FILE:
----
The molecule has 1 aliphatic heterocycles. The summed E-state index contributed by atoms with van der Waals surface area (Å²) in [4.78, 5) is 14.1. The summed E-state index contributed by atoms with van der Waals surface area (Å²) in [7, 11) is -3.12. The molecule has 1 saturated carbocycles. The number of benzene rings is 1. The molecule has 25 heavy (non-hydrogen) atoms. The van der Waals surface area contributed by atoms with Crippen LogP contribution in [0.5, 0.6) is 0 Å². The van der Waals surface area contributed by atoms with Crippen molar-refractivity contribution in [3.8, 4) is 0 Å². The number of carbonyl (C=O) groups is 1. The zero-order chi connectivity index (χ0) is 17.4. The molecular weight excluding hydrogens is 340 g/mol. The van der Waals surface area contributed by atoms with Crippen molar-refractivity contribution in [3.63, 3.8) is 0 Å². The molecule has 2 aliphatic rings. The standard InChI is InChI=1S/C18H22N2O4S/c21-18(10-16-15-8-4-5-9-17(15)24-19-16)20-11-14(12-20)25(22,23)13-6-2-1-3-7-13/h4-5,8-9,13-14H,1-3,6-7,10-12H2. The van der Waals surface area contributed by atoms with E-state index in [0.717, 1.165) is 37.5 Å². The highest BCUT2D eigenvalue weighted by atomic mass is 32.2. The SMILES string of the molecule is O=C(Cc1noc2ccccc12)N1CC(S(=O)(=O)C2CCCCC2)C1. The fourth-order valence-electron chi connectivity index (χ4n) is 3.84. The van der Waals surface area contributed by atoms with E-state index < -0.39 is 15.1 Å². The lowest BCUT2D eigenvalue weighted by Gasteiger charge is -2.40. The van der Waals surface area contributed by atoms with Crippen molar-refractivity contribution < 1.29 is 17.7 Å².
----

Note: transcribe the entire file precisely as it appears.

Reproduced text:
The molecule has 1 aliphatic heterocycles. The summed E-state index contributed by atoms with van der Waals surface area (Å²) in [4.78, 5) is 14.1. The summed E-state index contributed by atoms with van der Waals surface area (Å²) in [7, 11) is -3.12. The molecule has 1 saturated carbocycles. The number of benzene rings is 1. The molecule has 25 heavy (non-hydrogen) atoms. The van der Waals surface area contributed by atoms with Crippen LogP contribution in [0.5, 0.6) is 0 Å². The van der Waals surface area contributed by atoms with Crippen molar-refractivity contribution in [3.8, 4) is 0 Å². The number of carbonyl (C=O) groups is 1. The zero-order chi connectivity index (χ0) is 17.4. The molecular weight excluding hydrogens is 340 g/mol. The van der Waals surface area contributed by atoms with Crippen molar-refractivity contribution in [3.63, 3.8) is 0 Å². The molecule has 2 aliphatic rings. The standard InChI is InChI=1S/C18H22N2O4S/c21-18(10-16-15-8-4-5-9-17(15)24-19-16)20-11-14(12-20)25(22,23)13-6-2-1-3-7-13/h4-5,8-9,13-14H,1-3,6-7,10-12H2. The van der Waals surface area contributed by atoms with E-state index in [0.717, 1.165) is 37.5 Å². The highest BCUT2D eigenvalue weighted by atomic mass is 32.2. The SMILES string of the molecule is O=C(Cc1noc2ccccc12)N1CC(S(=O)(=O)C2CCCCC2)C1. The fourth-order valence-electron chi connectivity index (χ4n) is 3.84. The van der Waals surface area contributed by atoms with E-state index < -0.39 is 15.1 Å². The lowest BCUT2D eigenvalue weighted by Gasteiger charge is -2.40. The van der Waals surface area contributed by atoms with Crippen molar-refractivity contribution < 1.29 is 17.7 Å².